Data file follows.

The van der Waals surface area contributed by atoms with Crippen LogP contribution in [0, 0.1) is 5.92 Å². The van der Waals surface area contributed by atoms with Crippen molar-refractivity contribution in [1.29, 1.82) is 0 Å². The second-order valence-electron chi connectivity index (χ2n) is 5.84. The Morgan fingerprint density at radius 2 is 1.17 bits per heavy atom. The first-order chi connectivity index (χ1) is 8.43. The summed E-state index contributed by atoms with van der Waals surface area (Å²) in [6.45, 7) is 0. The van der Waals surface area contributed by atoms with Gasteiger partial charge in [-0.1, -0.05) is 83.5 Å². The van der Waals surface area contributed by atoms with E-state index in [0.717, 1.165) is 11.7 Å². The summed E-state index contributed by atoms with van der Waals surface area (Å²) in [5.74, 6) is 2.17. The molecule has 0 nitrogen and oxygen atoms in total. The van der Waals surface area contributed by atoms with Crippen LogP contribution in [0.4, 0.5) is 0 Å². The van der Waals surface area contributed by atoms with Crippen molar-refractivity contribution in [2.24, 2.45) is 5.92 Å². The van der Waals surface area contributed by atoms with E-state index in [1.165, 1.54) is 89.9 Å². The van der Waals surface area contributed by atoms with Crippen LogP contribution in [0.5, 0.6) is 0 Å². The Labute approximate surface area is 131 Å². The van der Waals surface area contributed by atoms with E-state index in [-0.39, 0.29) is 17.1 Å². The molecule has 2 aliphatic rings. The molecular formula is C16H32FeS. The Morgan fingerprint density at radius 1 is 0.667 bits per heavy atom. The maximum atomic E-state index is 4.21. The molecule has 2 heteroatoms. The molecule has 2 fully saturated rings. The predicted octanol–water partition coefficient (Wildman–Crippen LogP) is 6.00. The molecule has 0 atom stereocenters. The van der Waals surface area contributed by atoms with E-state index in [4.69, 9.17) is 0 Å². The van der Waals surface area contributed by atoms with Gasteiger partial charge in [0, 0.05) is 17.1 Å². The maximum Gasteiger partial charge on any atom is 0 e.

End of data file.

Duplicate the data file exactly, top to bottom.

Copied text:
The van der Waals surface area contributed by atoms with Crippen LogP contribution in [0, 0.1) is 5.92 Å². The van der Waals surface area contributed by atoms with Crippen molar-refractivity contribution in [1.29, 1.82) is 0 Å². The second-order valence-electron chi connectivity index (χ2n) is 5.84. The Morgan fingerprint density at radius 2 is 1.17 bits per heavy atom. The first-order chi connectivity index (χ1) is 8.43. The summed E-state index contributed by atoms with van der Waals surface area (Å²) in [6.45, 7) is 0. The van der Waals surface area contributed by atoms with Gasteiger partial charge in [-0.1, -0.05) is 83.5 Å². The van der Waals surface area contributed by atoms with E-state index in [0.717, 1.165) is 11.7 Å². The summed E-state index contributed by atoms with van der Waals surface area (Å²) in [5.74, 6) is 2.17. The molecule has 0 nitrogen and oxygen atoms in total. The van der Waals surface area contributed by atoms with Crippen LogP contribution in [0.4, 0.5) is 0 Å². The van der Waals surface area contributed by atoms with Crippen molar-refractivity contribution in [2.24, 2.45) is 5.92 Å². The van der Waals surface area contributed by atoms with E-state index in [1.165, 1.54) is 89.9 Å². The van der Waals surface area contributed by atoms with Crippen LogP contribution in [0.5, 0.6) is 0 Å². The Labute approximate surface area is 131 Å². The van der Waals surface area contributed by atoms with E-state index in [-0.39, 0.29) is 17.1 Å². The molecule has 2 aliphatic rings. The molecular formula is C16H32FeS. The Morgan fingerprint density at radius 1 is 0.667 bits per heavy atom. The maximum atomic E-state index is 4.21. The molecule has 2 heteroatoms. The molecule has 2 fully saturated rings. The predicted octanol–water partition coefficient (Wildman–Crippen LogP) is 6.00. The molecule has 0 atom stereocenters. The van der Waals surface area contributed by atoms with E-state index in [4.69, 9.17) is 0 Å². The van der Waals surface area contributed by atoms with Gasteiger partial charge in [0, 0.05) is 17.1 Å². The maximum Gasteiger partial charge on any atom is 0 e.